The e-survey of pharmaceutical company representatives consisted of thirteen questions, and respondents were advised that it would take approximately 10 minutes to complete. Closed questions on simple agreement scales asked respondents to assess: whether pharmaceutical companies value SIP forms; whether the SMC SIP form resulted in better-informed patient input; whether it was easy to complete; the sufficiency of the guidance provided for content and writing style. Respondents were also asked whether and how they assessed the readability of the SIP form. Open questions asked respondents to expand on these answers and suggest any improvements to the SIP.
For the e-survey of patient group representatives on the experience of receiving the SMC SIP, closed questions asked respondents to assess: whether they read the form and found it helpful; how helpful they found each section of the SMC SIP; whether the information was at the right level of detail; ease of completion and clarity of language; and whether the information in the form was credible. Open questions asked respondents to expand on these answers. The patient e-survey consisted of twelve questions, with respondents being advised that it should take approximately 10 minutes to complete.
A link to each e-survey was disseminated by the SMC by e-mail in November 2019 to pharmaceutical company representatives (n = 32) and patient group representatives (n = 55). A 3-week period was allowed for completion of the surveys. Responses were anonymous. Descriptive statistics were used to analyze responses to the closed questions. Responses to open questions were used to understand the reasoning behind answers and to explore themes relating to the user experience.
Semistructured Interviews with HTA Body Representatives
Experience of implementing the SIP from an HTA agency's perspective was collected through semistructured interviews with staff from the SMC who had been involved with the SIP process. The semistructured interview guide was developed by the HTAi PCIG project team and covered the rationale for introducing the SIP, perceived or expected benefits of the SIP, and barriers or challenges associated with the implementation of the SIP.
Further interviews were conducted with senior representatives and/or staff at the National Institute for Health and Care Excellence (NICE) in England, the Pharmaceutical Benefits Advisory Committee (PBAC) Secretariat in Australia, and Aragon Health Sciences Institute (IACS) in Spain. These interviews focused on understanding the feasibility of implementing an SIP in the local context and potential barriers and challenges to implementation.
Discussions with Patient Groups
Patient/consumer group discussions were held in Europe, Australia, and the USA to explore the value of the SIP approach for patient groups and to examine what information would be considered useful for these groups to assist with HTA participation.
Discussions with patient groups in Australia and the USA were connected to formal patient group meetings that were already planned. Two example-completed SIPs were shared in advance of these meetings to facilitate discussions. Patient representatives provided feedback regarding the content of the SIP template (e.g., what was helpful, what could be added, etc.), language (e.g., tone, perceived bias, readability, etc.), and other comments regarding the use of the SIP in their respective countries. For the U.S. meeting, two SMC staff members joined virtually to introduce the SIP template and answer questions about how the SMC uses the SIP as part of an HTA assessment. European groups were contacted and provided informal feedback via e-mail or interviews. Prompting questions for discussion included whether SIP forms provide useful information, whether any key information was missing from example SIPs, and how SIPs might be improved. Sampling for all groups was conducted on a convenience basis, based on existing networks to provide input from a variety of patient groups from three different regions of the world.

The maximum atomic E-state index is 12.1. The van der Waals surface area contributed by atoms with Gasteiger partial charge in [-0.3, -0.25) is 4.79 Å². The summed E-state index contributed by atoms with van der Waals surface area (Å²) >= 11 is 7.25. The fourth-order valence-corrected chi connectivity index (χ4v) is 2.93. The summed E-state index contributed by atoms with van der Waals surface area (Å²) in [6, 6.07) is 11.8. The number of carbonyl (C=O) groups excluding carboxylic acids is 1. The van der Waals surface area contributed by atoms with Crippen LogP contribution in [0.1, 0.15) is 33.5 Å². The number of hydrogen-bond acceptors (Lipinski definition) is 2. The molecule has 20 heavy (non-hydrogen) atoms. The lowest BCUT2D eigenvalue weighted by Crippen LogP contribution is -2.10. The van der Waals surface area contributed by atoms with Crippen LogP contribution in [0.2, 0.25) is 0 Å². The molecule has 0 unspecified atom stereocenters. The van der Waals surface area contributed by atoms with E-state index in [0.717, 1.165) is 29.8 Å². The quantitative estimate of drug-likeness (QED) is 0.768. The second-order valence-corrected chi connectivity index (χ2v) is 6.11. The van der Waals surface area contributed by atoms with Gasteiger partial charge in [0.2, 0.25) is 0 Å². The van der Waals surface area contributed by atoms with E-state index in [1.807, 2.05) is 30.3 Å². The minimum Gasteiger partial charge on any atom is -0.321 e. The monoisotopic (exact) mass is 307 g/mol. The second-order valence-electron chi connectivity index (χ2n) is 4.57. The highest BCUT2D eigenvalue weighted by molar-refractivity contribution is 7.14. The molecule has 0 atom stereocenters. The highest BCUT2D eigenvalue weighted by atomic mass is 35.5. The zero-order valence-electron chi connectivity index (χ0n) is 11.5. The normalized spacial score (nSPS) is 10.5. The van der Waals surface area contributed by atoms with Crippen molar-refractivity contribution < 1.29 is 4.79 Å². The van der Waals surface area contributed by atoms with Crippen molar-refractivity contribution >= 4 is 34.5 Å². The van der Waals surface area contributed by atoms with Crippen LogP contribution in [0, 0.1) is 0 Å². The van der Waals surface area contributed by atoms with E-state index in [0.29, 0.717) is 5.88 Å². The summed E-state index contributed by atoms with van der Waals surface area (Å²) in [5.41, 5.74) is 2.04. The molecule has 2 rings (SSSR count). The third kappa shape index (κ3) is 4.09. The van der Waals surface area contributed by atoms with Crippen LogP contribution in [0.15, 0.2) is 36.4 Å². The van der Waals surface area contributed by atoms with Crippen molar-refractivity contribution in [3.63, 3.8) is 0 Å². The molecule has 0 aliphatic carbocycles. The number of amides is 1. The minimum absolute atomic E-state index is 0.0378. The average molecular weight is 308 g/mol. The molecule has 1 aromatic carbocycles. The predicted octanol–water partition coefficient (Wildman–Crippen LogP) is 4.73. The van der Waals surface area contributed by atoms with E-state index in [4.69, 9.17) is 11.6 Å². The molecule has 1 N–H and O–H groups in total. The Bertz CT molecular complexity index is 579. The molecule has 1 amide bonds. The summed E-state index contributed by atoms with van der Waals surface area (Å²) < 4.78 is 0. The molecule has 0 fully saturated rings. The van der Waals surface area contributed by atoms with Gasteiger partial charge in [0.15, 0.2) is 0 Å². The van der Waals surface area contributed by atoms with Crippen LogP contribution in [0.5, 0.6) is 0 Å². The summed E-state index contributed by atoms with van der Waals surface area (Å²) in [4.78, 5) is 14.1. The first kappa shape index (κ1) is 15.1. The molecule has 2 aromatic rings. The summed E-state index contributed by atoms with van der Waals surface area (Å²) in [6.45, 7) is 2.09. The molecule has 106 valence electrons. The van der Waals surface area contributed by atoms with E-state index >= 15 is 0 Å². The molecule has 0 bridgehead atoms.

Evaluation of the SMC SIP Template and SIP Approach
Survey of Pharmaceutical Company Representatives
Out of thirty-two pharmaceutical company representatives who received the survey link from the SMC, twenty-two responded to the questionnaire (response rate: 69%). Most industry respondents (18/22, 82%) agreed that completing the SIP form was a worthwhile investment of their time, with four respondents (18%) indicating that they partially agreed. When asked if the SIP form resulted in more informed patient input to the SMC's appraisal process, 62 percent (14/22) agreed or partially agreed, 27 percent (6/22) stated that they did not know, and some explaining in free text that they had not received feedback from patient groups and that this would be beneficial in the future. The respondents who did not agree (2/22, 9%) gave no explanation for their disagreement.
Almost all respondents (21/22, 95%) agreed that the need for the SIP was clearly explained. Overall, 73 percent (16/22) of respondents reported that the SIP form was “very easy” (3/22, 14%) or “easy” (13/22, 59%) to complete. The remainder (6/22, 27%) reported that the form was “Neither easy nor difficult.” Although none of the respondents reported that it was difficult to complete the SIP form, free-text responses highlighted that writing in plain English can be challenging (Table 1).
SIP, Summary of Information for Patients; SMC, Scottish Medicines Consortium.
Respondents agreed (19/22, 86%) or partially agreed (3/22, 14%) that there was sufficient guidance on how to complete the SIP in terms of content, and agreed (14/22, 64%) or partially agreed (8/22, 36%) that there was sufficient guidance in terms of writing style/level. Suggestions for additional guidance included provision of best practice example SIP forms, advice on producing lay documents, and a glossary of terms. Most respondents (16/22, 73%) reported that there was no “plain English check” of SIP documents when they were drafted (e.g., with a readability assessment such as the Flesch reading ease test (Reference Spadaro, Robinson and Smith13)).